Swiss researchers have tested a new kind of life-detection device that's sensitive to motion rather than organic chemistry — and they say it could be used on future space missions to look for alien life. Closer to home, the mechanical nanosensor could verify whether a given drug has really, truly killed off cancer cells or nasty bacteria. "The system has the benefit of being completely chemistry-free," Giovanni Dietler of the Ecole Polytechnique Federale de Lausanne, or EPFL, said in a news release.
The sensor is basically a 200-micron-long cantilever. The stuff to be analyzed is deposited on the cantilever, and then a laser scans the surface for signs of motion. Scientists say one of the common signatures of life is movement: Even small microorganisms vibrate in response to their metabolic activity.
Dietler and his colleagues tested the system with bacteria, yeast and living cells, as well as soil and water from EPFL and its environs. The motion detector was triggered by the cells' vibrations. When the cells were killed off, the signals stopped. Dietler said the technology is most likely to be used for drug testing, "but we're still calling ESA and NASA to see if they're interested."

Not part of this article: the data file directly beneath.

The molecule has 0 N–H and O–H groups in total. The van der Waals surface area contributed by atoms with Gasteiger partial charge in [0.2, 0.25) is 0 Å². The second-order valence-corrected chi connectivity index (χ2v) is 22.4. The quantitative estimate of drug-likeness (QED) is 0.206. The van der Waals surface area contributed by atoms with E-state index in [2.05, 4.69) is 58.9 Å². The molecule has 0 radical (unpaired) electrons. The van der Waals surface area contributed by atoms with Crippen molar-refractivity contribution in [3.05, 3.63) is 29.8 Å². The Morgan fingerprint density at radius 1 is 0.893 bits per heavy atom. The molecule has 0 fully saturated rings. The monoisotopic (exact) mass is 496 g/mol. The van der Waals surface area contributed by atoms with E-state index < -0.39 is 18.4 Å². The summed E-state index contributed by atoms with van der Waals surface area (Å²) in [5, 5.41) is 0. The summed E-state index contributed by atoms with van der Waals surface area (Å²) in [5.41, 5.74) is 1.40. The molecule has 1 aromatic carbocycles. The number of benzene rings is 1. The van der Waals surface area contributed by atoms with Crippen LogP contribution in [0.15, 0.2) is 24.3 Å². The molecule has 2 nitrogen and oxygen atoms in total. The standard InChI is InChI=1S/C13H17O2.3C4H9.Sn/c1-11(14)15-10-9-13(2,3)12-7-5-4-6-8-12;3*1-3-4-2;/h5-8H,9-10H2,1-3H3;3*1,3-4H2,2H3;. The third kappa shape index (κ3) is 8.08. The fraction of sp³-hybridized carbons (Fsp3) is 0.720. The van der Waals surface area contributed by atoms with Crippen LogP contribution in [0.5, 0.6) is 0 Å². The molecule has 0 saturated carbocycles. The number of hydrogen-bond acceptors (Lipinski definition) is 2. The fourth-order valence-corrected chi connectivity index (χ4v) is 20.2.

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— Alan Boyle
The research paper, "Detecting Extraterrestrial Life Through Motion," was published this week in the Proceedings of the National Academy of Sciences. In addition to Dietler, authors include Sandor Kasas, Francesco Simone Ruggeri, Carine Benadiba, Caroline Maillard, Petar Stupar, Helene Tournu and Giovanni Longo.